Our hearts ache and mourn. We cannot see the purpose. We cannot see the plan. We cannot see our Master’s hand…but it is there. Take it and trust. He is not finished yet. This is not the end, only the beginning. This is the inciting event, not the epilogue. Let Him comfort. Seek Him. Follow Him. He has some sweet thing in store.

After losing her fiancé to the wild elements of the Montana Territory, Jessica Bennett is sure the key to her happiness is in leaving Twin Pines. But from the moment she steps foot in the untamed, cowtown of Grassdale, Jess discovers a whole new world of challenges: An unruly superintendent, a ramshackle school, drunken cowboys, and a letter from home that changes everything. When the hidden wounds of her heart are discovered, will one man’s secret past hold the key to her healing?

Easy has never been the path Marcus Bennett sought, but as summer unfolds he comes face to face with the one struggle he has avoided for years. When life takes an unexpected turn, he finds himself torn between his responsibilities, his love for his family, and the promptings of his heart. Would God really ask him to abandon his home and family?

This sequel to Winter’s Prey explores the beauty of God’s amazing grace and astounding love, the freedom of surrender, and the hope of experience, though faith be tried by fire.

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Featured Life

The Danger of Distraction

May 17, 2017

The grown-up in me refused to cry. Not there. Not in the middle of the store. Not where everyone could see that my heart was disappointed and confused in a moment when it was supposed to be rejoicing. But the truth was, I didn’t understand. I didn’t understand how, after pouring hundreds of hours into something I believed so firmly was the direction the Lord was leading, this important moment could come to so little.

(Image courtesy Pablo.buffer. com)

There is a sense in which you could say that writing a book doesn’t cost anything. [This of course doesn’t include blood, sweat, tears, late nights, early mornings, deadline stress, continuing education, writing hours, research hours, editing hours, layout hours, publication hours, or marketing hours.]  You could say that writing a book doesn’t cost anything more than the instruments used to write it.

But writing a book also doesn’t pay anything unless you sell it. That is the stark reality of life.

I have three basic purposes for writing the books I write:

1. To honor the Lord
2. To point people toward Him
3. To help provide for my “family” (My mom and me)

I wish it were possible to write only for the first two reasons, but even writers and missionaries have to eat. We enjoy eating actually, just like everyone else. As this book launch has unfolded, and I have seen money going out and going out and going out and only a little trickling back in here and there, my heart rate has skyrocketed more than once. I’m not usually one to stress over these things, but in this case I had much invested in time, effort, and money—all of which came out of limited stores.

Watching it do so well the first day while it was free and then seeing the activity stop when it went into the paid store was crushing. And then putting enormous effort into planning an event for the book and having a wonderful time, but only seeing 9 books go out the door—I was ready to cry. If it hadn’t been for a friend who met me after the book signing and unwittingly distracted me from the truth, if it hadn’t been for the 12” dandelions in my yard waiting for my attention when I got home, if it hadn’t been for grace—I would have been a mess Saturday night.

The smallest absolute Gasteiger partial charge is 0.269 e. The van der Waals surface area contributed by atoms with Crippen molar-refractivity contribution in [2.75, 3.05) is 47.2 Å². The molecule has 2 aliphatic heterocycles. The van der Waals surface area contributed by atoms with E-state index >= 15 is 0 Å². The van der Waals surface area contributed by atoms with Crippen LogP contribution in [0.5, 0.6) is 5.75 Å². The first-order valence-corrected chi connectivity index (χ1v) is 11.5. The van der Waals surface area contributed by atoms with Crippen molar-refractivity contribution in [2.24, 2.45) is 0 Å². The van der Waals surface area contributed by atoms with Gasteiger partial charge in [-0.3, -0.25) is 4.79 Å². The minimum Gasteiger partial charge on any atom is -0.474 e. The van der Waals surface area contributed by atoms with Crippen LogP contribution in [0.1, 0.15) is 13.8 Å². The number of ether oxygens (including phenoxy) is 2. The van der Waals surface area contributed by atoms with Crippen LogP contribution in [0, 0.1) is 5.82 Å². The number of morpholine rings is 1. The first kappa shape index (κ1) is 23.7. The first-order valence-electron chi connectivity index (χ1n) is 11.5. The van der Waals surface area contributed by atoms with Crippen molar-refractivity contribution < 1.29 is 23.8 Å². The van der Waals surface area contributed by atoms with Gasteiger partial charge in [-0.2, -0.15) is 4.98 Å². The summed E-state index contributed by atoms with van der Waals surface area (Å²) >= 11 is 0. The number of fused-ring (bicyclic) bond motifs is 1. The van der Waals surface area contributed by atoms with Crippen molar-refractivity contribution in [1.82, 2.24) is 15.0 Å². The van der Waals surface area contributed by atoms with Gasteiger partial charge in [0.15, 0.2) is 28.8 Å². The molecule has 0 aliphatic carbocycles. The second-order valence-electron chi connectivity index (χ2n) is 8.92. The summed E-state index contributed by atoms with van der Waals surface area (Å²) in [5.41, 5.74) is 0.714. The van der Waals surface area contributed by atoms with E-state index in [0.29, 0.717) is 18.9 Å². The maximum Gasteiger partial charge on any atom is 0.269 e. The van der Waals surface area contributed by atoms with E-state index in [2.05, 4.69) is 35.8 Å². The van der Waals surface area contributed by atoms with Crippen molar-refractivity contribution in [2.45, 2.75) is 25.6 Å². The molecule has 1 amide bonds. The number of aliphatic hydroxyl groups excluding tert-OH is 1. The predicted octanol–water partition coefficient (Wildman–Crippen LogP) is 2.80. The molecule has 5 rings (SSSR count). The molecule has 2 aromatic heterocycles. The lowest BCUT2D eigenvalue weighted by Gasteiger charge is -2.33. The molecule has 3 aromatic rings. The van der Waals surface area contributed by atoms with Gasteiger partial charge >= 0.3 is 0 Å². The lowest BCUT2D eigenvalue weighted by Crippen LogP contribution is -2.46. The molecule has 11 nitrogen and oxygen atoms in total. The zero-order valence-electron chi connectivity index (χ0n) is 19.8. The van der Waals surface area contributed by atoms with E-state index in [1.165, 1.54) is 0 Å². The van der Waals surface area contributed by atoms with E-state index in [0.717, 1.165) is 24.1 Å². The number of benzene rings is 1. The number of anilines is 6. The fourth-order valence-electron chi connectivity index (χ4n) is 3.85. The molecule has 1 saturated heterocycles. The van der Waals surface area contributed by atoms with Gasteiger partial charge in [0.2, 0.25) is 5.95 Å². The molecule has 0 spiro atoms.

Sunday morning, I woke up with a heart crying out to the Lord. “Father,” it said, “how do I walk into my classroom and teach my Sunday School students ‘Take therefore no thought for the morrow’ when my heart is so confused on this matter this morning?”

You see, we’ve been memorizing Matthew 6:24-34 in Sunday School, and it has been awesome watching over the last few months as God has indeed shown that He will provide as we step out and let Him prove Himself. But this moment was not awesome. This moment was overwhelming.

I opened my Bible and began reading through all of the cross-references for the passage. Then I considered the phrase we were going to be starting with that morning: “Take no thought.” What did that really mean? I got out my Strong’s concordance, started digging, and had much to think about by the time I left the house.

Even as the Sunday School hour was starting, my heart was still sorting, still trying to understand, still trying to reconcile where things were. But as we sang the opening song, things started falling into place.

Before I go any farther there are three things, three words, you need to know:

1. μεριμναω (merimnao)– to be anxious about
2. μεριμνα (merimna)– solicitude through the idea of distraction
3. μεριζω (merizo) – to part

Class began with the question, “What does it mean to ‘take no thought’?” Does that mean we aren’t to think about our grocery list? Does that mean we are supposed to get a job but be concerned about doing a good job? Does that mean that we aren’t supposed to look at our children and say, “Oh, you’ve grown out of those clothes, you need new ones”? The children all agreed this wasn’t what this verse was talking about. So what was it talking about?

Well in in it’s simplest form, (merimnao) the phrase “take no thought” means don’t be anxious. This was not a concept the kids had trouble understanding. We’ve all been anxious—anxious about bills, anxious about tests, anxious about work, anxious about whether our friends will like us. And when we become anxious we soon become distracted with care (merimna) because our brains have been “parted” so to speak with all of our worries (merizo).

A dry erase marker was laying on the classroom table. I picked it up, removed the lid, and asked the kids, “What happens if I part this lid from the marker?”
They all just looked at me like, “You’re a teacher and you don’t know that?” And then they said, “It dries out!”

Exactly. It dries out and becomes useless.

At this point,  the chalkboard came into play. I’m not an artist, so in real life the following picture looked like a plum with worms:

God has given us one brain, and He wants it to be focused on Him, His Kingdom, and His Righteousness. When we start “taking thought” distraction starts taking residence in our brains, dividing our attention. “I have a problem,” it says, “I have a big problem. I will never find the answer to this problem. I wish I didn’t have this problem.”